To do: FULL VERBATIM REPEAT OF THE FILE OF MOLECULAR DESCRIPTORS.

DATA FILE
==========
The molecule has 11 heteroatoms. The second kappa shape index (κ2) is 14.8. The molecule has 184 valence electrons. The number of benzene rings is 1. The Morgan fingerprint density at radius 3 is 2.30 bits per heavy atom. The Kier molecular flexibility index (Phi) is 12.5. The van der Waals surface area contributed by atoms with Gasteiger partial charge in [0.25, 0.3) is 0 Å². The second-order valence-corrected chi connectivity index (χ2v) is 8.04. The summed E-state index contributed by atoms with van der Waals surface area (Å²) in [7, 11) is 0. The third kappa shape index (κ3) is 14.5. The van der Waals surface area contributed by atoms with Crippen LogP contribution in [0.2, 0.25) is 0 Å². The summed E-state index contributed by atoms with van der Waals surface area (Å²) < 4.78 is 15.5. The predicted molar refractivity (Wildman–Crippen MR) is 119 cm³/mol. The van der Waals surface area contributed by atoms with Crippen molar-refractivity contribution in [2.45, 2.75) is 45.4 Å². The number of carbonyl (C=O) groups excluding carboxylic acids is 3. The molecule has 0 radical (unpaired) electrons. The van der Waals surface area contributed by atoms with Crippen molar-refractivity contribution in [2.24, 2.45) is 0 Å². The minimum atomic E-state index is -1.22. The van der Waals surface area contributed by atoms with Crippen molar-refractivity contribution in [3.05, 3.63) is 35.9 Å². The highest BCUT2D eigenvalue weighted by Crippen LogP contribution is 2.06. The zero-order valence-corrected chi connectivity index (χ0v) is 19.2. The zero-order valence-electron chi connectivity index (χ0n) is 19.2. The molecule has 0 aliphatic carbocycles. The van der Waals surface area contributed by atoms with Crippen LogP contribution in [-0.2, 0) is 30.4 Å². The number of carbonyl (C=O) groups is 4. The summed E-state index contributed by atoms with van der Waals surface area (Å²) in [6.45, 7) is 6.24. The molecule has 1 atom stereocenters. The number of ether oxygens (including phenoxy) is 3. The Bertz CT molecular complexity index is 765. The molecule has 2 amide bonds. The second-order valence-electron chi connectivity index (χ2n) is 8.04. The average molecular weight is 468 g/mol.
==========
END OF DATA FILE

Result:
The molecule has 11 heteroatoms. The second kappa shape index (κ2) is 14.8. The molecule has 184 valence electrons. The number of benzene rings is 1. The Morgan fingerprint density at radius 3 is 2.30 bits per heavy atom. The Kier molecular flexibility index (Phi) is 12.5. The van der Waals surface area contributed by atoms with Gasteiger partial charge in [0.25, 0.3) is 0 Å². The second-order valence-corrected chi connectivity index (χ2v) is 8.04. The summed E-state index contributed by atoms with van der Waals surface area (Å²) in [7, 11) is 0. The third kappa shape index (κ3) is 14.5. The van der Waals surface area contributed by atoms with Crippen LogP contribution in [0.2, 0.25) is 0 Å². The summed E-state index contributed by atoms with van der Waals surface area (Å²) < 4.78 is 15.5. The predicted molar refractivity (Wildman–Crippen MR) is 119 cm³/mol. The van der Waals surface area contributed by atoms with Crippen molar-refractivity contribution in [2.45, 2.75) is 45.4 Å². The number of carbonyl (C=O) groups excluding carboxylic acids is 3. The molecule has 0 radical (unpaired) electrons. The van der Waals surface area contributed by atoms with Crippen molar-refractivity contribution in [2.24, 2.45) is 0 Å². The minimum atomic E-state index is -1.22. The van der Waals surface area contributed by atoms with Crippen molar-refractivity contribution in [3.05, 3.63) is 35.9 Å². The highest BCUT2D eigenvalue weighted by Crippen LogP contribution is 2.06. The zero-order valence-corrected chi connectivity index (χ0v) is 19.2. The zero-order valence-electron chi connectivity index (χ0n) is 19.2. The molecule has 0 aliphatic carbocycles. The van der Waals surface area contributed by atoms with Crippen LogP contribution in [-0.2, 0) is 30.4 Å². The number of carbonyl (C=O) groups is 4. The summed E-state index contributed by atoms with van der Waals surface area (Å²) in [6.45, 7) is 6.24. The molecule has 1 atom stereocenters. The number of ether oxygens (including phenoxy) is 3. The Bertz CT molecular complexity index is 765. The molecule has 2 amide bonds. The second-order valence-electron chi connectivity index (χ2n) is 8.04. The average molecular weight is 468 g/mol.